PASADENA — An asteroid more than a mile across could strike the Earth in 2019 but further observations will likely show it will turn out to provide no more than a close shave, astronomers said Wednesday .
There is a slight chance the asteroid, dubbed 2002 NT7, could smack the Earth on Feb. 1, 2019, causing a global catastrophe, astronomers said.
However, they stress the odds of such an encounter are about 1-in-250,000 — and shrinking.
“One way or another, this thing is coming off the risk page,” said Donald Yeomans, manager of NASA’s near-Earth object program office at the Jet Propulsion Laboratory.
Astronomers with the Lincoln Near Earth Asteroid Research Project used a New Mexico telescope to discover the space rock on July 9, when it was about 84 million miles from Earth.
More than 100 follow-up observations have allowed astronomers to calculate six other potential impact dates in 2044, 2053, 2060 and 2078.
The asteroid will remain in the sights of astronomers for another year at least, allowing them to further refine their estimates of its trajectory on its 837-day orbit around the sun.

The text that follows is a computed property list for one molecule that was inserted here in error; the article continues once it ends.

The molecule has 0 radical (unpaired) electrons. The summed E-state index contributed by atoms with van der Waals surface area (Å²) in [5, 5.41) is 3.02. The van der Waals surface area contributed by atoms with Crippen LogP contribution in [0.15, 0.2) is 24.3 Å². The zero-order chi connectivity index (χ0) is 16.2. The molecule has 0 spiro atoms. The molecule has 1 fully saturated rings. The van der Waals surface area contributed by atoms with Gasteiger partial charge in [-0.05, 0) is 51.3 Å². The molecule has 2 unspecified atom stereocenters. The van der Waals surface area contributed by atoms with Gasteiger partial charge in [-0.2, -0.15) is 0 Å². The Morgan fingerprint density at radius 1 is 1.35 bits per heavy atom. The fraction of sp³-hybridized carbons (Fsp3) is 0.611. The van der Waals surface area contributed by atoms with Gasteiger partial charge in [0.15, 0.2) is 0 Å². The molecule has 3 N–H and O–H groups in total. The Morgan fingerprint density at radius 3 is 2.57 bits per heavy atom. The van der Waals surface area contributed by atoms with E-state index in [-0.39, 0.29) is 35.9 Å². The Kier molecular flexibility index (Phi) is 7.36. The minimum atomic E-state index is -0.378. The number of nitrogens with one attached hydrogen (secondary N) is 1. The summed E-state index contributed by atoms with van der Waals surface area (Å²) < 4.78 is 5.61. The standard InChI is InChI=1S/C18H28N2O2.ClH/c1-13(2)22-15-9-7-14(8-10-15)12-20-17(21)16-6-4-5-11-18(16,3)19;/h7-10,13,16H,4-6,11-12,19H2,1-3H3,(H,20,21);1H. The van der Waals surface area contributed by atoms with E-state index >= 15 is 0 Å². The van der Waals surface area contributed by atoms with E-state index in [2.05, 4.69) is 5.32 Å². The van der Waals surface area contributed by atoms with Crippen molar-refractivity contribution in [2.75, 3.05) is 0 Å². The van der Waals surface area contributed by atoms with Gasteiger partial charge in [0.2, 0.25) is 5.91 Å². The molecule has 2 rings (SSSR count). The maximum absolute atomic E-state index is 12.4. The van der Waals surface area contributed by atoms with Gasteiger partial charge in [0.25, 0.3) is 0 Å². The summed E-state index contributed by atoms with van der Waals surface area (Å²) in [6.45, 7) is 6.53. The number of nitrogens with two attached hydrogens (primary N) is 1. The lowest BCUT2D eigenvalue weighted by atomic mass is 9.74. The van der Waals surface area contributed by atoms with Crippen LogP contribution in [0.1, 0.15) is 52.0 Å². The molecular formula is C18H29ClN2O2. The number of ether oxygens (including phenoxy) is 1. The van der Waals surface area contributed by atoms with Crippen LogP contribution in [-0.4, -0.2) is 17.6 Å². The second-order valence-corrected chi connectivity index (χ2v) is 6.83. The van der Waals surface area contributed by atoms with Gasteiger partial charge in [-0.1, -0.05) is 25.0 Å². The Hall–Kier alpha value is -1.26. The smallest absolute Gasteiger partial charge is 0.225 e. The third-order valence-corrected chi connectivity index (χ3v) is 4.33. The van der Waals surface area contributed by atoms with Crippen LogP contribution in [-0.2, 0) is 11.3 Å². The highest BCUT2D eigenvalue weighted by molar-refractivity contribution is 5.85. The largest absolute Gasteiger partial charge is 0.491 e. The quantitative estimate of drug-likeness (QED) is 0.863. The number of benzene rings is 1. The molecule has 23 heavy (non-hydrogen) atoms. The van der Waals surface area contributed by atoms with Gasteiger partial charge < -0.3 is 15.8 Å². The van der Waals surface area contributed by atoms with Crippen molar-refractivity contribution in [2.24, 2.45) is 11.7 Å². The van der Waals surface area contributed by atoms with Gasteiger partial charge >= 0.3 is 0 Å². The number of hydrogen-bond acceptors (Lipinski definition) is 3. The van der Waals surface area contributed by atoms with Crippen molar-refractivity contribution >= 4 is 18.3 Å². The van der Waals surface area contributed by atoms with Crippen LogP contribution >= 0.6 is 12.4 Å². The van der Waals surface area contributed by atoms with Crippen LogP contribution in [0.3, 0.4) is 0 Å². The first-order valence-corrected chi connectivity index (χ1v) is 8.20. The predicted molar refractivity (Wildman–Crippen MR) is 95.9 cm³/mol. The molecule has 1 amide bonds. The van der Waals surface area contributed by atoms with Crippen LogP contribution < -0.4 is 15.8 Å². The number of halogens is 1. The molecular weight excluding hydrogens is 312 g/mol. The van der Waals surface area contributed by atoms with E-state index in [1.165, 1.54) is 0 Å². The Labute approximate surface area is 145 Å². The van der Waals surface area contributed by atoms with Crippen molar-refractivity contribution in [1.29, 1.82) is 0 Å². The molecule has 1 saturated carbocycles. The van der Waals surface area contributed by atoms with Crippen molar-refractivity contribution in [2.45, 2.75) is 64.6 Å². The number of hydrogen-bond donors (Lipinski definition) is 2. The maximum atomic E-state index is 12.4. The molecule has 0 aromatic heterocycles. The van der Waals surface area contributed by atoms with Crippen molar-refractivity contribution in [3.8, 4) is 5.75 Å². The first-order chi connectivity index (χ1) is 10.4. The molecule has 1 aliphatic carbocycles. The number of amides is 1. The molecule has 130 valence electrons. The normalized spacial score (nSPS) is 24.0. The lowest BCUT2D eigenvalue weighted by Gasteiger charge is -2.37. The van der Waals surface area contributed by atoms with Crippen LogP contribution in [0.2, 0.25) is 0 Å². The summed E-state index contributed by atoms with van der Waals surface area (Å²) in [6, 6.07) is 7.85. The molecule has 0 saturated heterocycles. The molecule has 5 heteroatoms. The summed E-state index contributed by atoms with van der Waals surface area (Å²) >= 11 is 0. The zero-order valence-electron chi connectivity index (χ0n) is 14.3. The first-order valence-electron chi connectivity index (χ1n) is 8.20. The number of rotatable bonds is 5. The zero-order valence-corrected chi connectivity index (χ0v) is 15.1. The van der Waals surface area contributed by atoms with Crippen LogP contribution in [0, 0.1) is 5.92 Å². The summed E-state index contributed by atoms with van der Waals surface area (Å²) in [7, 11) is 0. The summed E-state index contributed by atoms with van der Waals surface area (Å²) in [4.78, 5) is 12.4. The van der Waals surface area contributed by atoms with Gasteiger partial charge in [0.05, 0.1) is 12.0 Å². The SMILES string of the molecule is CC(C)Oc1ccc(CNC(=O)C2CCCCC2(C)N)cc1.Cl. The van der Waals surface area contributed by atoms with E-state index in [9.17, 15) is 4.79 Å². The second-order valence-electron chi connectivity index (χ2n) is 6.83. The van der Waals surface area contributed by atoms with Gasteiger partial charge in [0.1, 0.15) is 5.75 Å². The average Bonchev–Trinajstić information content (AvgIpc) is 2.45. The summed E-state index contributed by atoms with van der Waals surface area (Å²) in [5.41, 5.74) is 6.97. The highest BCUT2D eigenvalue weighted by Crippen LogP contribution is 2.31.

“At that point, if it’s still a threat, I’d start to get a little concerned, but not before then,” said Gareth Williams, associate director of the Minor Planet Center in Cambridge, Mass.
In other cases where potentially Earth-crossing asteroids have been discovered, it has typically taken just days or weeks to determine they pose no threat. This asteroid, however, is larger than most and has attracted more interest.
Were the paths of 2002 NT7 and the Earth to cross, the object would cause widespread devastation. It would enter the atmosphere at nearly 64,000 mph and strike with the explosive energy of 1.2 million megatons of TNT, according to JPL estimates.
“We really wouldn’t want this object to fall on us,” Williams said.
The odds of the asteroid doing so remain slim. The 2019 date ranks a one on the zero-to-10 Torino scale, meaning the chances of a collision are about the same as a random object of the same size hitting the Earth in the next few decades.
Last month, an asteroid the size of a soccer field missed the Earth by 75,000 miles — less than one-third of the distance to the moon in one of the closest known approaches by objects of its size.